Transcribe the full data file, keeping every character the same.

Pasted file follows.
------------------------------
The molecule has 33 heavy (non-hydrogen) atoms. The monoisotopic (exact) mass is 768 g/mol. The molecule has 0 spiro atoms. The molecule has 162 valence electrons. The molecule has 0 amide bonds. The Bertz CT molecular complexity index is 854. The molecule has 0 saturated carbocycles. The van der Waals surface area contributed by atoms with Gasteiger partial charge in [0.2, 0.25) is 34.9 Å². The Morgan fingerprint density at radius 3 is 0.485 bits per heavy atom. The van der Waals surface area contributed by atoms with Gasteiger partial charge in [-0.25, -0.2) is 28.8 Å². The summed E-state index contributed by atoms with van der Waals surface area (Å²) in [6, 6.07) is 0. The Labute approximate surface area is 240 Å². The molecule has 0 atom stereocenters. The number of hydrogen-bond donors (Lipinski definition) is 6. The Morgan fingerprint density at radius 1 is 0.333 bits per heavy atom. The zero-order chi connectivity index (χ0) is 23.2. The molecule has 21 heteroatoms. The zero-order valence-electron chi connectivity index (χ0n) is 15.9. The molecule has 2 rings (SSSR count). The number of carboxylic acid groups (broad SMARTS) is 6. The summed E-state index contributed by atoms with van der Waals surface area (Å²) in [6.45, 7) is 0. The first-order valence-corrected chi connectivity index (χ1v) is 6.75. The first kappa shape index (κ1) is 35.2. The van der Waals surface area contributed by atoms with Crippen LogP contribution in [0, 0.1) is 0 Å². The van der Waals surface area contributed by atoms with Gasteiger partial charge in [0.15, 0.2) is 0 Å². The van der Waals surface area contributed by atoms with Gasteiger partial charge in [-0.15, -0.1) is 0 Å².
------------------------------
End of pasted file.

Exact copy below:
The molecule has 33 heavy (non-hydrogen) atoms. The monoisotopic (exact) mass is 768 g/mol. The molecule has 0 spiro atoms. The molecule has 162 valence electrons. The molecule has 0 amide bonds. The Bertz CT molecular complexity index is 854. The molecule has 0 saturated carbocycles. The van der Waals surface area contributed by atoms with Gasteiger partial charge in [0.2, 0.25) is 34.9 Å². The Morgan fingerprint density at radius 3 is 0.485 bits per heavy atom. The van der Waals surface area contributed by atoms with Gasteiger partial charge in [-0.25, -0.2) is 28.8 Å². The summed E-state index contributed by atoms with van der Waals surface area (Å²) in [6, 6.07) is 0. The Labute approximate surface area is 240 Å². The molecule has 0 atom stereocenters. The number of hydrogen-bond donors (Lipinski definition) is 6. The Morgan fingerprint density at radius 1 is 0.333 bits per heavy atom. The zero-order chi connectivity index (χ0) is 23.2. The molecule has 21 heteroatoms. The zero-order valence-electron chi connectivity index (χ0n) is 15.9. The molecule has 2 rings (SSSR count). The number of carboxylic acid groups (broad SMARTS) is 6. The summed E-state index contributed by atoms with van der Waals surface area (Å²) in [6.45, 7) is 0. The first-order valence-corrected chi connectivity index (χ1v) is 6.75. The first kappa shape index (κ1) is 35.2. The van der Waals surface area contributed by atoms with Crippen LogP contribution in [0, 0.1) is 0 Å². The van der Waals surface area contributed by atoms with Gasteiger partial charge in [0.15, 0.2) is 0 Å². The van der Waals surface area contributed by atoms with Gasteiger partial charge in [-0.15, -0.1) is 0 Å².